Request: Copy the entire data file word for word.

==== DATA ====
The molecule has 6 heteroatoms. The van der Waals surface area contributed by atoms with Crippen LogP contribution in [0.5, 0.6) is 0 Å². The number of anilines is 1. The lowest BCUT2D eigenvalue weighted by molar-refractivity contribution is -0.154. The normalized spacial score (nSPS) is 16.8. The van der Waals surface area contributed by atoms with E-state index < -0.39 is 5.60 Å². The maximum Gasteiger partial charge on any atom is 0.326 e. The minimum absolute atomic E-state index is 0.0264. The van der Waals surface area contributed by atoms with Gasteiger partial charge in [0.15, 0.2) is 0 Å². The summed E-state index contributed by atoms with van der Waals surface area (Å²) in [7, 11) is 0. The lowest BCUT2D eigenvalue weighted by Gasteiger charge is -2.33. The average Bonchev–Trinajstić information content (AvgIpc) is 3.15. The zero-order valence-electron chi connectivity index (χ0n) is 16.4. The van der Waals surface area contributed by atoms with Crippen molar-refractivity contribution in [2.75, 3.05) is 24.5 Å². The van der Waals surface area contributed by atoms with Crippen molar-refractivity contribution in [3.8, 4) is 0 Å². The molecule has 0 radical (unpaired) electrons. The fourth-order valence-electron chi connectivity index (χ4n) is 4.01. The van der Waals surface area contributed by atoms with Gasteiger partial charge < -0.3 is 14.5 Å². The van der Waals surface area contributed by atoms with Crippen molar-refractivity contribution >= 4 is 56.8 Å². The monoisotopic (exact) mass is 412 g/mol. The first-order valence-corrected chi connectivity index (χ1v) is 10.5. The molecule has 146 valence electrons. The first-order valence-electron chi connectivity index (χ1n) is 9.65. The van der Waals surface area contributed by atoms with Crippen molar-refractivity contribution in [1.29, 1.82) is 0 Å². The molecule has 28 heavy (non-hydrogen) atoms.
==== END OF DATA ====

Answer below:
The molecule has 6 heteroatoms. The van der Waals surface area contributed by atoms with Crippen LogP contribution in [0.5, 0.6) is 0 Å². The number of anilines is 1. The lowest BCUT2D eigenvalue weighted by molar-refractivity contribution is -0.154. The normalized spacial score (nSPS) is 16.8. The van der Waals surface area contributed by atoms with E-state index < -0.39 is 5.60 Å². The maximum Gasteiger partial charge on any atom is 0.326 e. The minimum absolute atomic E-state index is 0.0264. The van der Waals surface area contributed by atoms with Gasteiger partial charge in [0.15, 0.2) is 0 Å². The summed E-state index contributed by atoms with van der Waals surface area (Å²) in [7, 11) is 0. The lowest BCUT2D eigenvalue weighted by Gasteiger charge is -2.33. The average Bonchev–Trinajstić information content (AvgIpc) is 3.15. The zero-order valence-electron chi connectivity index (χ0n) is 16.4. The van der Waals surface area contributed by atoms with Crippen molar-refractivity contribution in [2.75, 3.05) is 24.5 Å². The van der Waals surface area contributed by atoms with Crippen molar-refractivity contribution in [3.8, 4) is 0 Å². The molecule has 0 radical (unpaired) electrons. The fourth-order valence-electron chi connectivity index (χ4n) is 4.01. The van der Waals surface area contributed by atoms with Gasteiger partial charge < -0.3 is 14.5 Å². The van der Waals surface area contributed by atoms with Crippen molar-refractivity contribution >= 4 is 56.8 Å². The monoisotopic (exact) mass is 412 g/mol. The first-order valence-corrected chi connectivity index (χ1v) is 10.5. The molecule has 146 valence electrons. The first-order valence-electron chi connectivity index (χ1n) is 9.65. The van der Waals surface area contributed by atoms with Crippen molar-refractivity contribution in [1.29, 1.82) is 0 Å². The molecule has 28 heavy (non-hydrogen) atoms.